A few weeks ago, we quietly shipped a new feature here on the Giant Robots blog: comments. If you hover over a paragraph or code block, a small icon should appear to the right, allowing you to comment on that section of any article.
With the release of this feature, we can now say something we’ve hoped to say for some time: we shipped Haskell to production! In this post, I’ll outline what we shipped, how it’s working out for us, and provide some solutions to the various hurdles we encountered.
The answer to this question depends on who you ask. A number of us really like Haskell as a language and look for any excuse to use it. This may stem from safety, quality of abstraction, joy of development, or any number of other positives we feel the language brings. Some of us are recently exposed to Haskell and would love to have something being actively developed that we could pair on from time to time and get more exposure to a language so unlike what we’re used to.
Ultimately, we want to know if Haskell is something we can build and scale for client projects. If a client comes along where Haskell may be a good fit, we need to be confident that, beyond writing the code, we can do everything else that’s needed to deploy it to production.
During the development of this service, much of what is said about the benefits of type safety when it comes to rapidly producing correct code proved true. The bulk of the API was written in about a day and subsequent iterations and refactorings went smoothly using a combination of Type Driven Development (TyDD) and acceptance tests. For programmers used to interpreted languages, the long compiles were frustrating, and we did have some small battles with Cabal Hell. That said, the introduction of sandboxes and freezing are a definite improvement over my own previous experiences with dependency management in Haskell.
Writing an API-only services meant working with a lot of JSON. Doing this via the aeson library was concise, and provided safe (de)serialization with very limited validation logic required on our part. A large number of validations that we would typically write in a Rails API service are handled by virtue of the type system.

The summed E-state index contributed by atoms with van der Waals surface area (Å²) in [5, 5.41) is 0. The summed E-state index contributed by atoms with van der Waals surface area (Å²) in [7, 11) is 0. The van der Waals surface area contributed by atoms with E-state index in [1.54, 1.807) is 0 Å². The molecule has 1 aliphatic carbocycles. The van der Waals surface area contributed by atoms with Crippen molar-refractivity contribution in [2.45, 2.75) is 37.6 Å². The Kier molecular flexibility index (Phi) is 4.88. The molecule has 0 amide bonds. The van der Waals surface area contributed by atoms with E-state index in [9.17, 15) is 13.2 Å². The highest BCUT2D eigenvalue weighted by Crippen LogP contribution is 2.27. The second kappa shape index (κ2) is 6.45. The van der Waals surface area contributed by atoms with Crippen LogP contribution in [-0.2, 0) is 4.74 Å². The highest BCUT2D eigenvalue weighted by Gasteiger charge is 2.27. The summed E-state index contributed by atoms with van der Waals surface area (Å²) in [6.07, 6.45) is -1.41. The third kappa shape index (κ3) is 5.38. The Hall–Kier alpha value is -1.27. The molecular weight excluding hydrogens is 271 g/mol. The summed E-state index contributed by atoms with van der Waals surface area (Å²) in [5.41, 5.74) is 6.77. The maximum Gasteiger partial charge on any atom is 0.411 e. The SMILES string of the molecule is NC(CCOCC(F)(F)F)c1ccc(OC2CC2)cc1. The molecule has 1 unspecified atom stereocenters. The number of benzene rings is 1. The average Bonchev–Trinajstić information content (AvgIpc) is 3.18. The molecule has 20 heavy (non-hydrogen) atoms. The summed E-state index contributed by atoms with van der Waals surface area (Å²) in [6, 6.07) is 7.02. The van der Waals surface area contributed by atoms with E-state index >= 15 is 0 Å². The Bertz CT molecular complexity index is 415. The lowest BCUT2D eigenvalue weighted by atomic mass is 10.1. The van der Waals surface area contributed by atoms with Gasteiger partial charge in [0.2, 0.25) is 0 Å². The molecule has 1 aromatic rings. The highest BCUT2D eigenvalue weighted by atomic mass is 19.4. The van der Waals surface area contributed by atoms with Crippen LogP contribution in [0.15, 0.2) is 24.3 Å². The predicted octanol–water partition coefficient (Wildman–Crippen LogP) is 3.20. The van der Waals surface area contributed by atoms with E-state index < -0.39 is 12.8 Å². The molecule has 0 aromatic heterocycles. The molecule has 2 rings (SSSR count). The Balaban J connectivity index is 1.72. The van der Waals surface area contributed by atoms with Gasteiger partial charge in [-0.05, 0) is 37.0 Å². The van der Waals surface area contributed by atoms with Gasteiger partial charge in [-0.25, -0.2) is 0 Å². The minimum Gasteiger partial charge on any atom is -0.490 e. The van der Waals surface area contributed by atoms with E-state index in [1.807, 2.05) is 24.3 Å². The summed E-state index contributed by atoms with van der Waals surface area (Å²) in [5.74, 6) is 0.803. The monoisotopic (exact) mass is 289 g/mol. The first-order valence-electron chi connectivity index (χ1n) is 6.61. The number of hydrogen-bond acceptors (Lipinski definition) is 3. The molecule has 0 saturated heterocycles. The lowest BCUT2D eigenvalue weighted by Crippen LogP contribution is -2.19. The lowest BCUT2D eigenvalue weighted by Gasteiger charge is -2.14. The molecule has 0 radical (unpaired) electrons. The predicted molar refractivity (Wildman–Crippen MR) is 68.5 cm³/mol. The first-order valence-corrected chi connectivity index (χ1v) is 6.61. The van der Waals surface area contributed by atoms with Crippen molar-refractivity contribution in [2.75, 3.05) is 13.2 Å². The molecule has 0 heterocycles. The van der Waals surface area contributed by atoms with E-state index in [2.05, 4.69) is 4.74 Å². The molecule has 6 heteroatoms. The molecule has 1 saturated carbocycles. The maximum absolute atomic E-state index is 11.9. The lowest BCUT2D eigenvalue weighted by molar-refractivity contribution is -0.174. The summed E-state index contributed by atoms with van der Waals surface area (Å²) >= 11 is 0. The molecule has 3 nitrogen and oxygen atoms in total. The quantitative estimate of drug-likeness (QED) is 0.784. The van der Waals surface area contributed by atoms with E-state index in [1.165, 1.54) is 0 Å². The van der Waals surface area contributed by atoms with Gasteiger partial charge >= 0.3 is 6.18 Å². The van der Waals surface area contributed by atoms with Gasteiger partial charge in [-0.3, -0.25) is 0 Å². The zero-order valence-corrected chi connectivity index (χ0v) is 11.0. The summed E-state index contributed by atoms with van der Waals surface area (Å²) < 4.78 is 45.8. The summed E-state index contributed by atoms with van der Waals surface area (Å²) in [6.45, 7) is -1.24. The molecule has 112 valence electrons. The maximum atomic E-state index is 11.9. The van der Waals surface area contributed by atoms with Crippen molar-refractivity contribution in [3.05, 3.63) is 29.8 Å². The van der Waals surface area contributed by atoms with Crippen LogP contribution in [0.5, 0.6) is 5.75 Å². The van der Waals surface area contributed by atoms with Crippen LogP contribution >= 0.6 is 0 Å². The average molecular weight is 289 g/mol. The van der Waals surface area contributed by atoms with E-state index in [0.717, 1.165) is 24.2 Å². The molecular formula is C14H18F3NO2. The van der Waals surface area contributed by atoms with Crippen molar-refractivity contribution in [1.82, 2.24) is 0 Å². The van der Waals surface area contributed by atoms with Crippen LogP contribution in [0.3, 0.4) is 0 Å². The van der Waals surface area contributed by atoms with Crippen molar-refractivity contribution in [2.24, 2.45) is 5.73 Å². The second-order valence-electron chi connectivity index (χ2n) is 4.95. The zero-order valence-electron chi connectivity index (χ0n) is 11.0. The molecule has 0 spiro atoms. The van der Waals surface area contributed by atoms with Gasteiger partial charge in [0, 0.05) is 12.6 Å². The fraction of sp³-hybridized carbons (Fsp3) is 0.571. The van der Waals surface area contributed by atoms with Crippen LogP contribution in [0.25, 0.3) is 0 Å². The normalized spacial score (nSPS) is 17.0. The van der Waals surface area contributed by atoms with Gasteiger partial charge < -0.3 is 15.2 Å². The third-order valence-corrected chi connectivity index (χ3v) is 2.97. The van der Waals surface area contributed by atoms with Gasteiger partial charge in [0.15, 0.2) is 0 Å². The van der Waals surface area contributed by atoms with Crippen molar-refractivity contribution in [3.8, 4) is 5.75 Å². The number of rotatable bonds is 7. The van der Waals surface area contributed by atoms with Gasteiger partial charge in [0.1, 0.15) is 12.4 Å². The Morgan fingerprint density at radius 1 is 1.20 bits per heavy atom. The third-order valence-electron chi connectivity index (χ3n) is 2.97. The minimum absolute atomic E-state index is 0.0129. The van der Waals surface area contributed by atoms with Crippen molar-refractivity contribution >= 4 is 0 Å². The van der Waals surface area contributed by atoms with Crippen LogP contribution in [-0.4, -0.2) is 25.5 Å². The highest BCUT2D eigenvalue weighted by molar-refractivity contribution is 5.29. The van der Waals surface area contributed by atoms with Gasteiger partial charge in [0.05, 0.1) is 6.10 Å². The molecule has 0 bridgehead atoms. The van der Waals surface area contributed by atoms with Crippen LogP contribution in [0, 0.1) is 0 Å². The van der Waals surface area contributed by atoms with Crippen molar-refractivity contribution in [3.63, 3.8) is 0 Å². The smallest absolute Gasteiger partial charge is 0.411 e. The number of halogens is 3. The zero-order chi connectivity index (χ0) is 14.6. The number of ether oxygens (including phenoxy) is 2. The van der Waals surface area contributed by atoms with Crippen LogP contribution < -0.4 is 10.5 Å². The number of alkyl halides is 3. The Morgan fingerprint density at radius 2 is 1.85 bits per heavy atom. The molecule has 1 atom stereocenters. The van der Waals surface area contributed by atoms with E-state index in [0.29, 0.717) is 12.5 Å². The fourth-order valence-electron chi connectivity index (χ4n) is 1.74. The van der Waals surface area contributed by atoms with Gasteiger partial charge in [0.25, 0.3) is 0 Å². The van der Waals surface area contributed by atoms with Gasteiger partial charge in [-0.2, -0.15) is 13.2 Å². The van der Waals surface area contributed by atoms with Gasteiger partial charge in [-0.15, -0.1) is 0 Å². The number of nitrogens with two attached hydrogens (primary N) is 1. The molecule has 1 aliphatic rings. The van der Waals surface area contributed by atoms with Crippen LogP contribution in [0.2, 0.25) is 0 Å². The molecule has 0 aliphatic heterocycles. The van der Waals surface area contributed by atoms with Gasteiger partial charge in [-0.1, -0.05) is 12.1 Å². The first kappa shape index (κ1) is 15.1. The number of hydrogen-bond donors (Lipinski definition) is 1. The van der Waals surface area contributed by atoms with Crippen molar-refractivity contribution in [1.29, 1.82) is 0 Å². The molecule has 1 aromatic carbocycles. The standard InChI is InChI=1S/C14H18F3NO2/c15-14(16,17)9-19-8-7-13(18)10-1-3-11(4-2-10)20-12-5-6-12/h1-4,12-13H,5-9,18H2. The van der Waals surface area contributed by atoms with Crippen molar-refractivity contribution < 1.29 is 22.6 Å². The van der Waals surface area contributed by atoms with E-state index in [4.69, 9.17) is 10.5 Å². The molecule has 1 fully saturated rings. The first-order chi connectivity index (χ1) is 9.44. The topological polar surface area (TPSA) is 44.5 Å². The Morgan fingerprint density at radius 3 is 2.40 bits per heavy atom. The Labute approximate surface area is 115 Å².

Libraries exist for most of the things we need like markdown, gravatar, and heroku support. One notable exception was authentication via OAuth 2.0, which we needed because we wanted to use our own Upcase as the provider. While Yesod has great support for authentication in general and there exists a plugin for OAuth 1.0, the only thing we could find for OAuth 2.0 was an out of date gist. Luckily, it wasn’t much trouble to move that gist to a proper package, ensure it worked, and publish it ourselves. Even though Yesod didn’t ship with this feature out of the box, the modular way in which authentication logic is handled allowed us to add it as a separate, isolated package.
Part of this experiment was to develop in Haskell using as much of our normal process as possible. That meant deploying to Heroku. Because a clean compilation of a Haskell application (especially with libraries like Yesod or Pandoc) can take some time, the 15 minute build limit became an issue.
Before you mention it, yes this pain point could’ve been avoided with a binary
deployment strategy. We could have compiled locally in a VM (to match Heroku’s
architecture) then copied the resulting binary to the Heroku instance. But
that’s not our normal process. Developers should be able to
git push heroku
master and have it Just Work.
And in theory, it could just work. Builds are largely cached so it’s only the first one that’s likely to go beyond 15 minutes. To mitigate this, the most popular Haskell buildpack supports a service called Anvil for running that first build in an environment with no time limit. After many attempts and vague error messages, we had to give up on these Anvil-based deployments. We were on our own.
In the end, we were never able to come in under 15 minutes, even after upgrading to a PX dyno. Our Heroku representative was able to increase our app’s time limit to 30 minutes and so far we’ve been able to make that. I wouldn’t consider this typical though: I suspect our dependency on pandoc is causing compilation to take longer than most Yesod applications. I recommend trying the standard build pack and hoping to come in under 15 minutes before attempting to subvert it.
Once successfully on staging, we noticed another issue. Users were getting logged out randomly. It turns out the default session backend in Yesod stores the key to a cookie-based session in a file. This has a number of downsides in a Heroku deployment: First of all, the file system is ephemeral. Any time a dyno restarts, all sessions would be invalidated. Secondly, we had two dynos running. This meant that if you logged in on one dyno, but a subsequent request got routed to the second, you’d be logged out. To support this scenario, we defined an alternative backend that reads the key from an environment variable that we could set to the same value in each instance. This improvement was eventually merged upstream and is available since Yesod 1.4.5.
We definitely consider this experiment a success. We solved a number of deployment problems which should make our next Haskell project (which is already in the works) go that much more smoothly. All in all, we found the language well-suited to solving the kinds of problems we solve, thanks in no small part to Yesod and the great ecosystem of available libraries.